As previously discussed, there are three core cloud IAM use cases: Single Sign-on (SSO), Provisioning, and Attribute Exchange. Delivering on these use cases requires a number of architectural decisions and workarounds for various issues.
SSO Architecture and Design: Learning from the Pin Factory
One man draws out the wire, another straights it, a third cuts it, a fourth points it, a fifth grinds it at the top for receiving the head: to make the head requires two or three distinct operations: to put it on is a particular business, to whiten the pins is another … and the important business of making a pin is, in this manner, divided into about eighteen distinct operations, which in some manufactories are all performed by distinct hands, though in others the same man will sometime perform two or three of them.”- Adam Smith, 1776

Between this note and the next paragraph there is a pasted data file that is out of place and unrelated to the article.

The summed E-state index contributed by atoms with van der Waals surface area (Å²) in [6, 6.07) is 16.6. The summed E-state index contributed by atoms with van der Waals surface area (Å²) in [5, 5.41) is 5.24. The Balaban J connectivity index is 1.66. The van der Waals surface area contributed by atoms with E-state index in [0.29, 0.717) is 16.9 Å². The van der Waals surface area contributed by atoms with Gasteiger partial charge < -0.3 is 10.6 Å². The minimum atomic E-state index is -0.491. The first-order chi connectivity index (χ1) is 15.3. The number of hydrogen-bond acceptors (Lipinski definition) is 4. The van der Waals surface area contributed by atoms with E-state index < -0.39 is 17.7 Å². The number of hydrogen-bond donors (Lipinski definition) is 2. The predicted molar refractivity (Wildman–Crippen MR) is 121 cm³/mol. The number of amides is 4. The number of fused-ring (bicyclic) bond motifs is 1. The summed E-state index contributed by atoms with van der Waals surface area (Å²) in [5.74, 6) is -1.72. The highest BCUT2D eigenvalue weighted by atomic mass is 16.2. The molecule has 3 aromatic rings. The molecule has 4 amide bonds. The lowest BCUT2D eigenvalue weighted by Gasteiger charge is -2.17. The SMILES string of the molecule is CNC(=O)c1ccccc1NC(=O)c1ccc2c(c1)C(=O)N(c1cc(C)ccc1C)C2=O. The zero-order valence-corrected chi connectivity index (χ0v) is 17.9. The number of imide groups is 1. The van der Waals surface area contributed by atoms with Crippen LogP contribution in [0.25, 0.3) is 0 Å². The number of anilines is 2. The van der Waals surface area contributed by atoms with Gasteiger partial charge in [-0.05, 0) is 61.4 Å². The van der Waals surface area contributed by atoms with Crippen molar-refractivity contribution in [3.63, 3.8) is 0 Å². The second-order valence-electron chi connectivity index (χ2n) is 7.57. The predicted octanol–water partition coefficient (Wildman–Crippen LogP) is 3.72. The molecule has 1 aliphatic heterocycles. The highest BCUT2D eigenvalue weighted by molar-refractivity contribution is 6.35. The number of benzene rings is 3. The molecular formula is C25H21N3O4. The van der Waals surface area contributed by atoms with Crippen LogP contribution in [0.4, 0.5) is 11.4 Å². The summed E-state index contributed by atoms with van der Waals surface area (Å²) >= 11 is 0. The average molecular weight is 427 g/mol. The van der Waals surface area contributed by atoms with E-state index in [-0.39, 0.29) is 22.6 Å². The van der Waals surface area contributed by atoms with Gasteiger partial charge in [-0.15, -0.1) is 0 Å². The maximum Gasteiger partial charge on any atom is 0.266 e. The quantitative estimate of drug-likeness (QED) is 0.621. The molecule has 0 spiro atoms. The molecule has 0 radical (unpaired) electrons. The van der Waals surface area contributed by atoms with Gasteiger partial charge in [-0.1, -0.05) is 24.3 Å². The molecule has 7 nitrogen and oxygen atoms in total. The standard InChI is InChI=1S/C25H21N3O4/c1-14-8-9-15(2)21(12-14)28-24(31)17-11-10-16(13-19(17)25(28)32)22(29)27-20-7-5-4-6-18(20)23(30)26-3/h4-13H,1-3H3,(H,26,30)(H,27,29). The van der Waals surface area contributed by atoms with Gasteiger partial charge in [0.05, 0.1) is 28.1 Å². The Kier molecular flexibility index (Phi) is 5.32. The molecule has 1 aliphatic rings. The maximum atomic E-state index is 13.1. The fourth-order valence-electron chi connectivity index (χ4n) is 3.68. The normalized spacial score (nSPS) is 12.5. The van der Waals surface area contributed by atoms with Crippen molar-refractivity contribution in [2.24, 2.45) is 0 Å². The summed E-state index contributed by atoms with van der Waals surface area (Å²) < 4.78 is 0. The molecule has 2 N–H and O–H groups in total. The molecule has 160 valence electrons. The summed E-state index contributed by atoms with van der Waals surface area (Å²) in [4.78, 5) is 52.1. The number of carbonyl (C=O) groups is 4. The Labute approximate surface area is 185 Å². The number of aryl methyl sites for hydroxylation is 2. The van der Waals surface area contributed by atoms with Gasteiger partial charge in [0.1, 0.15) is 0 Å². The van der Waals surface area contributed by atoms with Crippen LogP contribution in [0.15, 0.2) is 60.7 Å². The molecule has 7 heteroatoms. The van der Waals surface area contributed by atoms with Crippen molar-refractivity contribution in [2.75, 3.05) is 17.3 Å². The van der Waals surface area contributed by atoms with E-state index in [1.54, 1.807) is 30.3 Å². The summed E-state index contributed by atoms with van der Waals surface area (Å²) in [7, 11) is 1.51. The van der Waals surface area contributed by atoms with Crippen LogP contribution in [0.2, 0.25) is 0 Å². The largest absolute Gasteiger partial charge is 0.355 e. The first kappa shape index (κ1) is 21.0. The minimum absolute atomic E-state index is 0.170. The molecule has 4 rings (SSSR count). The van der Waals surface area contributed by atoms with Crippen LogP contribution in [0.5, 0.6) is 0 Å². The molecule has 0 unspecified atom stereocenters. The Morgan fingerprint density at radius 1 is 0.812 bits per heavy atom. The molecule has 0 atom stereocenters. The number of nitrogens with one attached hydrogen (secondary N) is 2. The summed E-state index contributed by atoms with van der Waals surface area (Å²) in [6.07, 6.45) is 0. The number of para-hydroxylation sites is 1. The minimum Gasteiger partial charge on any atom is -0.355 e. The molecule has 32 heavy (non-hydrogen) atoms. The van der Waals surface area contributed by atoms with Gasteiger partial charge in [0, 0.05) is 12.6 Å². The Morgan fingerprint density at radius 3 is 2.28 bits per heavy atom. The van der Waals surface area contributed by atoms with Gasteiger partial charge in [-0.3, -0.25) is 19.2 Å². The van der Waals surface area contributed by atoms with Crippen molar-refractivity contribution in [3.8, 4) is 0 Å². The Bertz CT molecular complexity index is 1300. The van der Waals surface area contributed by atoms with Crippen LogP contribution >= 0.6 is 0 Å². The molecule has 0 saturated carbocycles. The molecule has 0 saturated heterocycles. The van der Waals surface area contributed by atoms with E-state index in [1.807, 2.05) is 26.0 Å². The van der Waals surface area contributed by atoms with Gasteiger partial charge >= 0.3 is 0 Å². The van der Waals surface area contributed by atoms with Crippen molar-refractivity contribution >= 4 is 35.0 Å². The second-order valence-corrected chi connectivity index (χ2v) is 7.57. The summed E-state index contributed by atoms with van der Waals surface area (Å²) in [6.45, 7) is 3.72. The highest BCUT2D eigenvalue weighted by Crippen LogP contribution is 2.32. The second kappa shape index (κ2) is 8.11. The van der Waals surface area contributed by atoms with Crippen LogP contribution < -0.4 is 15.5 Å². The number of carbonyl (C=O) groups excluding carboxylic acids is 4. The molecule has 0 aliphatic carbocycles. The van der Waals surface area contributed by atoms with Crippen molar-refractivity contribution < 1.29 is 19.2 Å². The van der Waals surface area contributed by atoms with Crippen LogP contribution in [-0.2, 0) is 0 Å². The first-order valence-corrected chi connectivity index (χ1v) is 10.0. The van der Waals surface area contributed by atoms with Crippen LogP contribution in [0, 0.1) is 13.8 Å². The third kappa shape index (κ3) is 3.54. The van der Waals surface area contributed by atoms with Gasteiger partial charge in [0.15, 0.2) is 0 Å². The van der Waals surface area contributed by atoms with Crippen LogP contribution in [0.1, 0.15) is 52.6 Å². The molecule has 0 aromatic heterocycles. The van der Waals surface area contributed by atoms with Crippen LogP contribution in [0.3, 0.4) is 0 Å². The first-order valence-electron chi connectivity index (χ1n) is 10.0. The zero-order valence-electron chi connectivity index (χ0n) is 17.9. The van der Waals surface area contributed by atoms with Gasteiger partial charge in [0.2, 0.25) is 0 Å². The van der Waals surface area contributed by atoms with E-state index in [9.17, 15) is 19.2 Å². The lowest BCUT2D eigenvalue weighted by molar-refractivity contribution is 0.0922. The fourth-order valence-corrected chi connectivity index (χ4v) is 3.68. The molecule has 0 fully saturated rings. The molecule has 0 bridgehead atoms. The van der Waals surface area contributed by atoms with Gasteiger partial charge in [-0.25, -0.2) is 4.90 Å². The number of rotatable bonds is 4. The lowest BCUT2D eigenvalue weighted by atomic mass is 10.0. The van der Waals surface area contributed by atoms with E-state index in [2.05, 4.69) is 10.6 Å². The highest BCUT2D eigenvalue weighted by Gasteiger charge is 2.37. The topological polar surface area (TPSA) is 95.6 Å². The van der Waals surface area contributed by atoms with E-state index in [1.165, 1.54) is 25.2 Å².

SSO is often implemented using a ‘federation’ model, under which each user’s identity and associated attributes are stored across multiple distinct identity management systems. Which identity management repository within the larger federated group determines whether to validate a user is determined dynamically at request time. Federated identity is tailor-made for the cloud because it cleanly separates responsibilities between the enterprise and the cloud provider. As in Adam Smith’s pin factory, each participant can specialize in the areas they are best able handle, and the identity protocol establishes the mode of exchange between participants.